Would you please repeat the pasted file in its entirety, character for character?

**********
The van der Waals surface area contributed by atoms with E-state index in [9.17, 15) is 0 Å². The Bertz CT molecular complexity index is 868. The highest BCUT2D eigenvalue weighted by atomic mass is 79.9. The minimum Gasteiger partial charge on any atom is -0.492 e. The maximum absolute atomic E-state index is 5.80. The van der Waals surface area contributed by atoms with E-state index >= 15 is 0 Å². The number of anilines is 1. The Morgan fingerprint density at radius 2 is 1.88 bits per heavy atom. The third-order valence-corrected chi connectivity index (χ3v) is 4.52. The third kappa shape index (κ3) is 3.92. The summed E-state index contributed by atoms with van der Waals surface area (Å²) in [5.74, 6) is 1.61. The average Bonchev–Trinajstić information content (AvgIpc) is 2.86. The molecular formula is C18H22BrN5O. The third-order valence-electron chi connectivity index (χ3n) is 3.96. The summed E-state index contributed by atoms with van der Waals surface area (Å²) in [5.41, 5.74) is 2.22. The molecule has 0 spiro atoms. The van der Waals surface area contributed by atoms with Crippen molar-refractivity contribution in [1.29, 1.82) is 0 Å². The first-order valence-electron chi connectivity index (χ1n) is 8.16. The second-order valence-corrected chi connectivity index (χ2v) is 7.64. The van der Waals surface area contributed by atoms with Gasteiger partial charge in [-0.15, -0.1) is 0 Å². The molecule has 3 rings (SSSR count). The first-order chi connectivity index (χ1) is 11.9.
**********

The van der Waals surface area contributed by atoms with E-state index in [9.17, 15) is 0 Å². The Bertz CT molecular complexity index is 868. The highest BCUT2D eigenvalue weighted by atomic mass is 79.9. The minimum Gasteiger partial charge on any atom is -0.492 e. The maximum absolute atomic E-state index is 5.80. The van der Waals surface area contributed by atoms with E-state index >= 15 is 0 Å². The number of anilines is 1. The Morgan fingerprint density at radius 2 is 1.88 bits per heavy atom. The third-order valence-corrected chi connectivity index (χ3v) is 4.52. The third kappa shape index (κ3) is 3.92. The summed E-state index contributed by atoms with van der Waals surface area (Å²) in [5.74, 6) is 1.61. The average Bonchev–Trinajstić information content (AvgIpc) is 2.86. The molecular formula is C18H22BrN5O. The third-order valence-electron chi connectivity index (χ3n) is 3.96. The summed E-state index contributed by atoms with van der Waals surface area (Å²) in [5.41, 5.74) is 2.22. The molecule has 0 spiro atoms. The van der Waals surface area contributed by atoms with Crippen molar-refractivity contribution in [1.29, 1.82) is 0 Å². The first-order valence-electron chi connectivity index (χ1n) is 8.16. The second-order valence-corrected chi connectivity index (χ2v) is 7.64. The van der Waals surface area contributed by atoms with Gasteiger partial charge in [-0.15, -0.1) is 0 Å². The molecule has 3 rings (SSSR count). The first-order chi connectivity index (χ1) is 11.9.